Fault-block mountain

Fault-block mountain

Fault-block or fault mountains are produced when normal ("near vertical") faults fracture a section of continental crust. Vertical motion of the resulting blocks, sometimes accompanied by tilting, can then lead to high escarpments. These mountains are formed by the earth's crust being stretched and extended by tensional forces. Tilted blocks are common in the Basin and Range region of the western United States. Level blocks lead to the horst and graben terrain seen in northern Europe. Fault block mountains commonly accompany rifting, another indicator of tensional tectonic forces. Block mountains can also be referred to as a horst. It is a steep-sided mountain, formed where a block of the earth's crust has been squeezed upward between two parallel fault lines. Two types of block mountains are lifted and tilted. Lifted type block mountains have two steep sides exposing both sides scarps. Tilted type block mountains have one gently sloping side and one steep side with an exposed scarp.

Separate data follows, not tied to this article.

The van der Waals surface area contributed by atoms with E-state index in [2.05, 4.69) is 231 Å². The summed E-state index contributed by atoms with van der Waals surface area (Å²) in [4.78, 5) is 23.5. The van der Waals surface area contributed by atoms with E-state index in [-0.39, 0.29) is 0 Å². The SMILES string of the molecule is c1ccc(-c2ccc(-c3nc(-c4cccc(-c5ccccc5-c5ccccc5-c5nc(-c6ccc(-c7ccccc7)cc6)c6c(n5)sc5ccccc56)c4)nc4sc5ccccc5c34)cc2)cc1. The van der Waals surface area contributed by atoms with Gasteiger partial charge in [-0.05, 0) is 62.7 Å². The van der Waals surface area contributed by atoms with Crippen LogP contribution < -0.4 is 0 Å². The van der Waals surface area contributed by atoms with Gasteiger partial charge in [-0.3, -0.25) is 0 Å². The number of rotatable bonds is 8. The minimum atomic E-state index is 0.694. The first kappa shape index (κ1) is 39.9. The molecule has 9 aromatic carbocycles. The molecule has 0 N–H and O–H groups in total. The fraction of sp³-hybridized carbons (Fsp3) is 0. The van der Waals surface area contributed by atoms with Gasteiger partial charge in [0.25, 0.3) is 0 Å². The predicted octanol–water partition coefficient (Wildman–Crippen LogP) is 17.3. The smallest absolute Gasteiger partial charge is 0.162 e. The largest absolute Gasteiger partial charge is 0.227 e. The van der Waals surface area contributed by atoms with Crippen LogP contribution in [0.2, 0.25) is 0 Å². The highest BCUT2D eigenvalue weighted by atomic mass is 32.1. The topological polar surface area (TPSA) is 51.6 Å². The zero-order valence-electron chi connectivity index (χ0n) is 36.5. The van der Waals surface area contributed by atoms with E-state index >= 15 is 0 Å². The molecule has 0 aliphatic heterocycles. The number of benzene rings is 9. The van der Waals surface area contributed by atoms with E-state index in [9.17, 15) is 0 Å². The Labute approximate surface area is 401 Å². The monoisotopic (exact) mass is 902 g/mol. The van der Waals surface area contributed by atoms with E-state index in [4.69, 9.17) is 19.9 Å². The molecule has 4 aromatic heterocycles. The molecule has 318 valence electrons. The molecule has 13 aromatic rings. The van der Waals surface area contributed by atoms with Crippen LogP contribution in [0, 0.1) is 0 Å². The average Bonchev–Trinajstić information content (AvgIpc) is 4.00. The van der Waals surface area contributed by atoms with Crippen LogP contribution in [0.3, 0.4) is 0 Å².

*Monroe, James S., and Reed Wicander. The Changing Earth: Exploring Geology and Evolution. 2nd ed. Belmont: Wadsworth Publishing Company, 1997. ISBN 0-314-09577-2 (pp. 234,-8)"'

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